Check out this set of articles and books to gain a better understanding of the Indian culture and customs in Singapore.
The arrival of a new baby in any household, is an occasion for celebration. The Indian traditional ceremonies start before the baby is born and may continue for up to a year after the child’s birth. This article brings us through the various rituals and customs observed during this period of time.
Source: Indian birth rituals (2016)Singapore Infopedia. Retrieved 2023, May 23.
The art of paan or betel chewing dates back to the pre-Vedic Saivite Harappan empire. This article brings us through the origin of this practice and its usage among the Indian community in Singapore.
Source: Betel chewing (2017). Singapore Infopedia. Retrieved 2023, May 23.
An ABC of Indian culture: a personal padayatra of half a century into India
Peggy Holroyde. (2007). An ABC of Indian culture: a personal padayatra of half a century into India. Usmanpura, Ahmedabad, India: Mapinlit. (Call No.: R 954 HOL)
This book is an interpretation of 400 Indian concepts and practices derived from a personal exploration of Indian customs and culture over a period of 50 years.
Gateway to Indian culture
Chitra Soundar. (1994). Gateway to Indian culture Singapore: Asiapac. (Call no.: RSING 305.891411 CHI)
This book starts off with the origin of the Indian religious and social customs and tracks down its evolution into a spicy blend of traditions, religions and languages, derived from the diverse states of India.
Traditions: a complete book of Indian arts and crafts motifs, special reference to rangoli design
Neelam Verma. (2005). Traditions: a complete book of Indian arts and crafts motifs, special reference to rangoli design. Mumbai: English Edition Publishers and Distributors. (Call no.: RART 745.0954 VER)
This unique book brings to you a compilation of Rangoli designs based on traditional Indian motifs, symbolising significant cultural and religious significance.
South Indian Hindu festivals and traditions
Maithily Jagannathan. (2005). South Indian Hindu festivals and traditions New Delhi: Abhinav Publications. (Call no.: R 294.536 MAI)
This book on Hindu customs and traditions puts together everyday beliefs, practices, observances and etiquette of Indians. It explores the intricate links between these customs and legend, history, philosophy and folklores.
New place, old ways: essays on Indian society and culture in modern Singapore
Anthony R Walker. (1994). New place, old ways: essays on Indian society and culture in modern Singapore. Delhi: Hindustan Pub. Corp. (Call no.: RSING 305.894805957 NEW)
This book focuses on the ornate Hindu temples and shrines, public displays of Indian religiosity, diverse Indian traditions observed in Singapore.
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Eurasian Culture and Customs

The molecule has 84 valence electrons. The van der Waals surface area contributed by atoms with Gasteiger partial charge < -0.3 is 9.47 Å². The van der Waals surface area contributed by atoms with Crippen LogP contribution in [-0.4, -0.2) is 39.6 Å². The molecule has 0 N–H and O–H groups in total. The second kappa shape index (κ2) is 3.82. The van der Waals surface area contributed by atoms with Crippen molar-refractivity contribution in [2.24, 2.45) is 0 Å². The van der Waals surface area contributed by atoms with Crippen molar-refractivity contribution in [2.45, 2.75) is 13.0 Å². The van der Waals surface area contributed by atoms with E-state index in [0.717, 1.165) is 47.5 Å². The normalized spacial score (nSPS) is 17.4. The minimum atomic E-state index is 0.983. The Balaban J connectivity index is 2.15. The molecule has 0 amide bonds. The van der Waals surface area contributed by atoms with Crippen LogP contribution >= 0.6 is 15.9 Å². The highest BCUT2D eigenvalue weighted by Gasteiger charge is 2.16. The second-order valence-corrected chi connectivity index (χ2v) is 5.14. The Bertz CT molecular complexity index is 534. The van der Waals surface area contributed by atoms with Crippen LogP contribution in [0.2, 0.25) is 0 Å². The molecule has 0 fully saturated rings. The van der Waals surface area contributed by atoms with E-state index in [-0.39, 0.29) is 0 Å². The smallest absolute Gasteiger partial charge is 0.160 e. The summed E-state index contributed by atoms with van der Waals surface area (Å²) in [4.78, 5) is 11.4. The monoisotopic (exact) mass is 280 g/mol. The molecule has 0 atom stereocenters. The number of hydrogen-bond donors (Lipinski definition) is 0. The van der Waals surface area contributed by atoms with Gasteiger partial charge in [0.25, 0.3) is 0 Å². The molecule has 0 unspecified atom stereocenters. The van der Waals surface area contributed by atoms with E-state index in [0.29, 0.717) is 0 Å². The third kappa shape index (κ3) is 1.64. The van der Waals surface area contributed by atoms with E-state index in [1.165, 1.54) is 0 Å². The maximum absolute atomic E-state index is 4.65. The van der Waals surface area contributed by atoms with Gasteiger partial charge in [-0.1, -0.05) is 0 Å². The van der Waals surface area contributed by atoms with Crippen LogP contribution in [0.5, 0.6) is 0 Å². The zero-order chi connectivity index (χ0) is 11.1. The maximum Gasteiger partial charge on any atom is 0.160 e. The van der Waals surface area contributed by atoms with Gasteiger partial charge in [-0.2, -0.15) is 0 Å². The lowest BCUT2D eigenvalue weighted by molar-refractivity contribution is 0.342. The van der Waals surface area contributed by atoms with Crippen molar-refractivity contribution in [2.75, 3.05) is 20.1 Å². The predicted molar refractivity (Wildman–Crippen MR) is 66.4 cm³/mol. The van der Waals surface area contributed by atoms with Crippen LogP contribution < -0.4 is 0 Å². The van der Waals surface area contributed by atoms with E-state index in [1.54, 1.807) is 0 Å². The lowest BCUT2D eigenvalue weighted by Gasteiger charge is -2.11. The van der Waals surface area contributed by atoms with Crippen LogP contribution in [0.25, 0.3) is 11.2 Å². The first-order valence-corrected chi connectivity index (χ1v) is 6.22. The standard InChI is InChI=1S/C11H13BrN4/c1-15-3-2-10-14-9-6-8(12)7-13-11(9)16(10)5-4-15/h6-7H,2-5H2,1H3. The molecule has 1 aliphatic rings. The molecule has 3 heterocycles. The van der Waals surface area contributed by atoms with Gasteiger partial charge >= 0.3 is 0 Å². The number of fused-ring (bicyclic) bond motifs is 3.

According to the Singapore Census of Population 2020, there are about 18,000 Eurasians in Singapore. A mix of European and Asian ancestry, this small minority ethnic group is one of Singapore's earliest residents.
Majority of Singapore Eurasians have Portuguese-Malaccan ancestry, resulting in a strong Portuguese influence in their culture.
Did you know...
- The Singapore Recreation Club is founded by members of the Eurasian community in 1883. It began as a men's only sports club until 1955 when the club was opened to non-Eurasians.
Check out this set of articles and books to gain a better understanding of Eurasian culture and customs in Singapore.
Traces the history of the club where cricket was the main sport played at the club by Eurasian members.
Source: Singapore Recreation Club (2020)Singapore Infopedia. Retrieved 2023, June 15.
Introduces the Eurasian community, their occupations during colonial period, their associations, cultural practices, famous personalities, and the Eurasian enclaves during colonial period.
Source: Eurasian community (2014). Singapore Infopedia. Retrieved 2023, June 15.
Standing the test of time: celebrating 100 years of the Eurasian Association, Singapore
Eurasian Association (Singapore). (2022). Standing the test of time: celebrating 100 years of the Eurasian Association, Singapore. Singapore: Straits Times Press. (Call No.: RSING 305.80405957 STA)
The Eurasian Association, Singapore, serves as the custodian for Eurasian culture and heritage. Chapter 5, titled Keeping Heritage and Culture Alive, highlights the Eurasian dance, food and language.
Gateway to Eurasian culture
Asiapac Editorial. (2003). Gateway to Eurasian culture. Singapore: Asiapac. (Call no.: RSING 305.804 GAT)
This book introduces the Singapore Eurasian community, one of the minority ethnic groups, and their customs, culture and traditions.
Singapore Eurasians: memories, hopes and dreams
Myrna Braga-Blake, Ann Ebert-Oehlers, Alexius A. Pereira. (Eds.). (2017). Singapore Eurasians: memories, hopes and dreams. Singapore: World Scientific. (Call no.: RSING 305.80095957 SIN)
Chapter 10 by Evelyn Lelcester-Rodrigues titled Rites and Festivals: Customs and Practices of Yesteryear, introduces the Eurasian customs and traditions.